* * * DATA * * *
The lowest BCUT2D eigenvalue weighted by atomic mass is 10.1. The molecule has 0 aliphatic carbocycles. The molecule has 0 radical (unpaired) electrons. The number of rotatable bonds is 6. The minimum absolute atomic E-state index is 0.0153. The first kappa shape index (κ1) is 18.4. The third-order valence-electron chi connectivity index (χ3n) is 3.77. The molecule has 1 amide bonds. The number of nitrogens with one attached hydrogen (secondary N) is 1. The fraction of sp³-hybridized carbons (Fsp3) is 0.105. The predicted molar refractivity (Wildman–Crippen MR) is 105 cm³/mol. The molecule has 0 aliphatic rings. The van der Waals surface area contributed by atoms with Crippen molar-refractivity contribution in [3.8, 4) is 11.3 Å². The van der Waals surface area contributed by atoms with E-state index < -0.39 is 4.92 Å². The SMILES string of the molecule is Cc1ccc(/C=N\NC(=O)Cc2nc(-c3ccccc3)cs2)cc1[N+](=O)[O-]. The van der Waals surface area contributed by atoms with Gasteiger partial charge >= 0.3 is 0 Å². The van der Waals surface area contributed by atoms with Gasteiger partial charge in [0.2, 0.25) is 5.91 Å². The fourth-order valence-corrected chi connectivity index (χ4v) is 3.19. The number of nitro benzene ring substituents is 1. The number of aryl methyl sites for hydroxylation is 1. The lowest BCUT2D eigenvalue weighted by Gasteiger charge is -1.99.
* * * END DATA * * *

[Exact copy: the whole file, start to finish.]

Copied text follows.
The lowest BCUT2D eigenvalue weighted by atomic mass is 10.1. The molecule has 0 aliphatic carbocycles. The molecule has 0 radical (unpaired) electrons. The number of rotatable bonds is 6. The minimum absolute atomic E-state index is 0.0153. The first kappa shape index (κ1) is 18.4. The third-order valence-electron chi connectivity index (χ3n) is 3.77. The molecule has 1 amide bonds. The number of nitrogens with one attached hydrogen (secondary N) is 1. The fraction of sp³-hybridized carbons (Fsp3) is 0.105. The predicted molar refractivity (Wildman–Crippen MR) is 105 cm³/mol. The molecule has 0 aliphatic rings. The van der Waals surface area contributed by atoms with Crippen molar-refractivity contribution in [3.8, 4) is 11.3 Å². The van der Waals surface area contributed by atoms with E-state index < -0.39 is 4.92 Å². The SMILES string of the molecule is Cc1ccc(/C=N\NC(=O)Cc2nc(-c3ccccc3)cs2)cc1[N+](=O)[O-]. The van der Waals surface area contributed by atoms with Gasteiger partial charge >= 0.3 is 0 Å². The van der Waals surface area contributed by atoms with Gasteiger partial charge in [0.2, 0.25) is 5.91 Å². The fourth-order valence-corrected chi connectivity index (χ4v) is 3.19. The number of nitro benzene ring substituents is 1. The number of aryl methyl sites for hydroxylation is 1. The lowest BCUT2D eigenvalue weighted by Gasteiger charge is -1.99.